Seriously, while publicly avowing “We Support Our Troops” is certainly more civil than jeering “Baby Killer!” at returning G.I.s, it’s more than a little disturbing, nonetheless. Proclaiming “I Support the War in Iraq” may be more controversial, but at least it’s honest. The yellow ribbon, on the other hand, seems disingenuous, even if taken as a sort of “love the soldier, hate the war” reaction. For one thing, the Iraq occupation is far from the clean, white-hat operation Donald Rumsfeld would have us imagine. Not only has Abu Ghraib sullied the U.S. forces’ good-guy image, but testimony at Jeremy Hinzman’s asylum hearing in Canada suggests that further atrocities — such as the killing of unarmed civilians — remains unreported and uninvestigated. Do the ribbon-bearers support those troops as well?

Feel-good patriotism is enough of an American tradition that I probably shouldn’t cavil at its current manifestations. Still, it bothers me to see so many Americans respond to the war so insipidly. If you really support U.S. troops, how about asking harder questions about American foreign policy? Or about staffing levels in Iraq? Or about the Pentagon’s refusal to honor contracts with reservists? Or about Bush administration cuts in military pay and benefits?

That’s real support. The rest is just the political equivalent of a Hallmark card.

Wednesday, December 08, 2004

The Good, the Bad and the Grammys

Because the Academy Awards broadcast was moved up a month, the Grammy show was also given an earlier-than-normal airdate for 2005. That’s why, instead getting our list of hopefuls in the dead of early January, the nominees for the 47th Annual Grammy Awards were announced on Tuesday.

According to the L.A. Times, retailers are pissed because the change of date deprives them of the usual post-New Year’s sales bump — as if the teens hoping to exchange Christmas cash for new CDs have somehow seen the Grammy voters as arbiters of hip. But the Grammy establishment is probably pretty pleased with the change, as for once their short-list arrives at the same time as the usual avalanche of Top 10 lists. No more Johnny Catch-Up for them, nossir.

Most of the news stories followed the numbers, and made much of Kanye West’s 10 nominations, Alicia Keys’ eight, and Loretta Lynn’s five. What almost no one pointed out was that none of the three can possibly that many Grammys. West is competing against himself in both Album of the Year (both as a producer on Keys’ album, and as artist on his own) and Best Rap/Sung Collaboration. Keys’ nods include two each in Best R&B Performance by a Duo or Group with Vocals and Best R&B Song, while Lynn wrestles against herself for Best Country Song (“Miss Being Mrs.” versus “Portland Oregon”).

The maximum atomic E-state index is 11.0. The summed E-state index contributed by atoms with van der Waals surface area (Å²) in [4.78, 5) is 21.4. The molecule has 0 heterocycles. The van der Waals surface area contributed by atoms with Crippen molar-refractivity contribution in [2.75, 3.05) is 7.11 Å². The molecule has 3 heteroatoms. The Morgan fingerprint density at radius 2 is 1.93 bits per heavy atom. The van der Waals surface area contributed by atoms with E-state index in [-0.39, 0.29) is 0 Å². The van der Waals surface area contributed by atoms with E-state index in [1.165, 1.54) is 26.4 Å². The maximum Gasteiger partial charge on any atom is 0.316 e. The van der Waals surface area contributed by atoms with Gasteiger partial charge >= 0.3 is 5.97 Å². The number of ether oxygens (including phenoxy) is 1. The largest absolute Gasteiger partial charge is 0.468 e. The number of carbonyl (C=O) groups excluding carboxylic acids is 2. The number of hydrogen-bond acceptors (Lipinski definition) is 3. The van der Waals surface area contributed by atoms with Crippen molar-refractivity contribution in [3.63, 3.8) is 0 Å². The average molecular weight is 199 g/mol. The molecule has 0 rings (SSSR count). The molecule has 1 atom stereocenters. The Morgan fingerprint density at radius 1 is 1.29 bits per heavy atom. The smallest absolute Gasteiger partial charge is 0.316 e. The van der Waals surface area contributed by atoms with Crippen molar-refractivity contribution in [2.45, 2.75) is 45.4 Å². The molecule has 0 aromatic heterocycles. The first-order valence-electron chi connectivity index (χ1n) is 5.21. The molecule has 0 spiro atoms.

But the biggest con is that despite a ballot littered with unexpectedly hip names — Cradle of Filth! Modest Mouse! Scissor Sisters! Franz Ferdinand! — the bulk is utterly predictable, tilted as ever to warhorses (Elvis Costello, Prince, U2, Eric Clapton, Sheryl Crow, Dolly Parton, Al Green), recent big winners (Keys, Nora Jones, Alison Kraus) and the deceased (Brother Ray). It doesn’t take a genius to figure out which group will end up as wheat, and which as chaff.

As always, it’s tempting to snipe at some of the more ludicrous choices (Queen Latifah is a jazz singer? Not on the album I got), but as it’s always better to be constructive than destructive, I’d prefer to suggest that the Grammy folk merely change the wording in their awards a bit. Instead of Record of the Year, why not Record of a Year? No need to specify which one, either. That way, the next time a recording that’s five or 10 years behind the curve is awarded one of those statuettes, viewers at home can entertain themselves by guessing what year, exactly, it represents. (“Anita Baker?? That’s so 1987!”)

Sunday, December 05, 2004

Weak Ends

The curse of domesticity is spending an entire weekend doing seemingly nothing and having it suddenly become Sunday night without your having accomplished anything. Well, hardly anything. There was rather a lovely meatloaf Saturday...

So in lieu of the deeper thoughts I'd intended to plumb, the gap is being plugged with a few odds and ends. First, in the post about Rolling Stone's 500 Greatest Songs, I mentioned having voted but not being able to find my ballot. Well, I have, and find that I can plead only partially guilty to forming its consensus. Distressingly, neither of my top two songs -- "Ain't No Mountain High Enough," written by Ashford & Simpson but most notably recorded by Marvin Gaye and Tammi Terrell, and Leonard Cohen's sublime "Hallelujah" -- placed, but the next seven did make the list (though none at higher than 80). And the tenth tune, Anna McGarrigle's "Heart Like a Wheel," also got ignored. In case anyone wanted to know.

Also, I was chagrined to notice that my link to Jeff Chang's blog, Can't Stop Won't Stop, inexcusably added an "e" to his surname. It's been fixed. Apologies for the name change!